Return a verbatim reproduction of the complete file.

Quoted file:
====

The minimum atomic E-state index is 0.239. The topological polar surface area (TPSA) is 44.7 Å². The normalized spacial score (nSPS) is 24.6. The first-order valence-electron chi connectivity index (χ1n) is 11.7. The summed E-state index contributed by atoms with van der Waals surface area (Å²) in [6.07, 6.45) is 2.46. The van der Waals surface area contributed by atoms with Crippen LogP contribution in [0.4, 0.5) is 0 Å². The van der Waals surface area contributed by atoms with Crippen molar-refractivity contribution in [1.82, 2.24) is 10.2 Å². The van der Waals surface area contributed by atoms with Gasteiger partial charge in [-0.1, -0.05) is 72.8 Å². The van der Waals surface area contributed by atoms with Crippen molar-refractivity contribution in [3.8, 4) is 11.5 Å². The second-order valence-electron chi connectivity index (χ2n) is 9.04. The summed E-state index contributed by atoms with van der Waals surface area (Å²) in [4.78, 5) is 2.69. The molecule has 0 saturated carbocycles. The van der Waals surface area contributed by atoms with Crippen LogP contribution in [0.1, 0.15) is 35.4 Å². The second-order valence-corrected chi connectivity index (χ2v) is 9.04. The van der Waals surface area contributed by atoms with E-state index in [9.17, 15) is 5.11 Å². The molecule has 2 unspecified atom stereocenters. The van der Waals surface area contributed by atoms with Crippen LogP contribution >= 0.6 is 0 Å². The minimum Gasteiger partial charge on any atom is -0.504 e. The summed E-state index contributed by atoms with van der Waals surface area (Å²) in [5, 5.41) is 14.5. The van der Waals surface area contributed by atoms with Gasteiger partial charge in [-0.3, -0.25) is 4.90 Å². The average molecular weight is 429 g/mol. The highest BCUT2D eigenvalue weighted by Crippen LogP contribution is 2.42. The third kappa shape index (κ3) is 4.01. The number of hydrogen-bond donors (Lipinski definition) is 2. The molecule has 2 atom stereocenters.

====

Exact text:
The minimum atomic E-state index is 0.239. The topological polar surface area (TPSA) is 44.7 Å². The normalized spacial score (nSPS) is 24.6. The first-order valence-electron chi connectivity index (χ1n) is 11.7. The summed E-state index contributed by atoms with van der Waals surface area (Å²) in [6.07, 6.45) is 2.46. The van der Waals surface area contributed by atoms with Crippen LogP contribution in [0.4, 0.5) is 0 Å². The van der Waals surface area contributed by atoms with Crippen molar-refractivity contribution in [1.82, 2.24) is 10.2 Å². The van der Waals surface area contributed by atoms with Gasteiger partial charge in [-0.1, -0.05) is 72.8 Å². The van der Waals surface area contributed by atoms with Crippen molar-refractivity contribution in [3.8, 4) is 11.5 Å². The second-order valence-electron chi connectivity index (χ2n) is 9.04. The summed E-state index contributed by atoms with van der Waals surface area (Å²) in [4.78, 5) is 2.69. The molecule has 0 saturated carbocycles. The van der Waals surface area contributed by atoms with Crippen LogP contribution in [0.1, 0.15) is 35.4 Å². The second-order valence-corrected chi connectivity index (χ2v) is 9.04. The van der Waals surface area contributed by atoms with E-state index in [9.17, 15) is 5.11 Å². The molecule has 2 unspecified atom stereocenters. The van der Waals surface area contributed by atoms with Crippen LogP contribution >= 0.6 is 0 Å². The minimum Gasteiger partial charge on any atom is -0.504 e. The summed E-state index contributed by atoms with van der Waals surface area (Å²) in [5, 5.41) is 14.5. The van der Waals surface area contributed by atoms with Gasteiger partial charge in [-0.3, -0.25) is 4.90 Å². The average molecular weight is 429 g/mol. The highest BCUT2D eigenvalue weighted by Crippen LogP contribution is 2.42. The third kappa shape index (κ3) is 4.01. The number of hydrogen-bond donors (Lipinski definition) is 2. The molecule has 2 atom stereocenters.